No Kings (2020) **** CPH:DOX 2020

March 18th, 2020
Author: Meredith Taylor

Dir.: Emilia Mello; Documentary; Brazil/USA/Luxembourg 2019, 88 min.

150 miles away from Rio de Janeiro live the Caiçara people, trying to uphold the inheritance of their ancestors from Japan, Africa and Europe in the Atlantic rainforest. Nature rules supreme here, and Brazilian first time director/writer/producer/DoP Emilia Mello has caught the spirit of the local inhabitant who live between ocean and rainforest, treating nature which the respect it deserves.

Mello mixes freely with both adults and children encouraging them to treat her like everyone else – and the kids have particularly taken this to heart: Lucimara and Marisol are two girls just under ten, and they certainly keep Mello busy: Lucimara introducing her to the art of crab collecting, and not always successfully. But later Lucimara becomes more friendly, asking Emilia to be one of her sisters, since the filmmaker is an only child – a concept which surprises the little girl.

Then there is Ismail José Costa, father of many, and trying to get out of the shadow of his father, who is a religious leader. Ismail is proud to br “the only person who challenges God. The only thing this King can do to me, is kill me. But after I die, I won’t feel fear. People often ask God to free them from the demons, but I don’t need either.” Aline da Costa is expecting her second child, and goes by bus to the Women’s Clinic in Ponta Negra. Here she is criticised for having missed two appointments, but she is only interested in the gender of the baby – and happy when she learns that it is another girl.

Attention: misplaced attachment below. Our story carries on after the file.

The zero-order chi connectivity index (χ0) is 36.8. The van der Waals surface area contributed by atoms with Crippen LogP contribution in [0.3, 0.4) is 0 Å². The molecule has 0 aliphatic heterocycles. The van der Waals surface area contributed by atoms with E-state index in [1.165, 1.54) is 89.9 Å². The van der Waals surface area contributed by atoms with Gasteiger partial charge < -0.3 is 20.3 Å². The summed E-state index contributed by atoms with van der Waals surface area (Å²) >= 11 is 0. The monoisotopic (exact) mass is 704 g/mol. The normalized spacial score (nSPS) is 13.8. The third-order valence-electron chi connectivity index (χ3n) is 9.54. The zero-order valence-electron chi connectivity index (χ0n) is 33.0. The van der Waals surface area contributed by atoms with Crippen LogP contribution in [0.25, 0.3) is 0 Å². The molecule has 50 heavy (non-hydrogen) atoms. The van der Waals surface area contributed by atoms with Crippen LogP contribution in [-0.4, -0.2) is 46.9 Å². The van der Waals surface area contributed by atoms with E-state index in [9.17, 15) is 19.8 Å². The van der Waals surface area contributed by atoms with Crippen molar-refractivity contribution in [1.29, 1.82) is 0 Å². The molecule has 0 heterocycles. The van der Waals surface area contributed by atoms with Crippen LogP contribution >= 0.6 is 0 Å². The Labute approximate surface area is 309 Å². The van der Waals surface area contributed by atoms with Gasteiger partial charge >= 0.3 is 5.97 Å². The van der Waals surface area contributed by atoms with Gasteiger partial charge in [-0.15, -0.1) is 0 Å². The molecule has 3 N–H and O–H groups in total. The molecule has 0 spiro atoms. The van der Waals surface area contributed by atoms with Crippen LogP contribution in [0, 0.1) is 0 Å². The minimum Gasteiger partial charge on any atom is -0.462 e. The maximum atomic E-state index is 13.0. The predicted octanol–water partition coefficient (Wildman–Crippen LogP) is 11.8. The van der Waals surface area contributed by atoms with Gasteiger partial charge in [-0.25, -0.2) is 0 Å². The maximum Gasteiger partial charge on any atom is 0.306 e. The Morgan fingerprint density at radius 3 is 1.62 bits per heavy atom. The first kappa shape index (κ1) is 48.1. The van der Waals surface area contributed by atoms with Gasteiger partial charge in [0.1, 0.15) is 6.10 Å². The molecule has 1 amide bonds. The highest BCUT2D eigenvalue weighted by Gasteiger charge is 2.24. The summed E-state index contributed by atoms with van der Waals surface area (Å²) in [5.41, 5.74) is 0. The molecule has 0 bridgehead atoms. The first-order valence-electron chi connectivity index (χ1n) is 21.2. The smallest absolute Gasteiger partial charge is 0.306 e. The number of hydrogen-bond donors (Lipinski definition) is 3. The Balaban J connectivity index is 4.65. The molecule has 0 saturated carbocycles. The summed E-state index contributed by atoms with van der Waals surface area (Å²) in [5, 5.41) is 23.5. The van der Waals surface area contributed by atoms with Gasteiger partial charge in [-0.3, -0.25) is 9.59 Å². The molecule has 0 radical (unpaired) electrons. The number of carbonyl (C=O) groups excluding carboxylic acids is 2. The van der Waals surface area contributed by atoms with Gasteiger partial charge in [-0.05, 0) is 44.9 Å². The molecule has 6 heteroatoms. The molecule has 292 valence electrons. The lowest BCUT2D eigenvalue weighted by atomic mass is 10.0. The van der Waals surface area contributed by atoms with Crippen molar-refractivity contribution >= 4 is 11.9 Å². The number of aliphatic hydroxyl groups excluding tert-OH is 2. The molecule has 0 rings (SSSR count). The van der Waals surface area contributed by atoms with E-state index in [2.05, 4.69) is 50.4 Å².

After the villagers have carved out a canoe from a tree, everyone helps to drag it over a fragile bridge from the woods to the ocean shore. Lucimara is not happy with the attention Emilia gives this undertaking and shouts “Emilia, film us here”, pointing to her sister Marisol, who is playing with her at the rocks near the ocean. Mello also undertakes three journeys on the fishing boat, where Ismail is the captain, and talks to her about his relationship with his wife. He has written a sort of  poem with the title ‘Just give me Love’ which is a reflection on their relationship which has grown stronger, after a stormy beginning.

Luiza’s turbulent sixth-birthday party symbolising the life of the villagers between modernity and tradition, makes for a strong final segment.

Unfortunately, the Caiçara people are not the only indigenous minority in the rain forest threatened by the new extreme right-wing government of President Bolsonaro. The army has evicted many who have fought against the loss of their land, and the feature is dedicated to the victims who have already lost their lives trying to keep their inheritance alive.

Mello’s free form, very much in the style of Jean Rouch, echoes the lifestyle of the Caiçara people. No Kings is unique in its poetic lyricism, and a reminder of just another loss of an ancient culture to the greed of the profit-orientated white race. AS

SCREENING DURING CPH:DOX | ONLINE 2020 | Copenhagen, Denmark 



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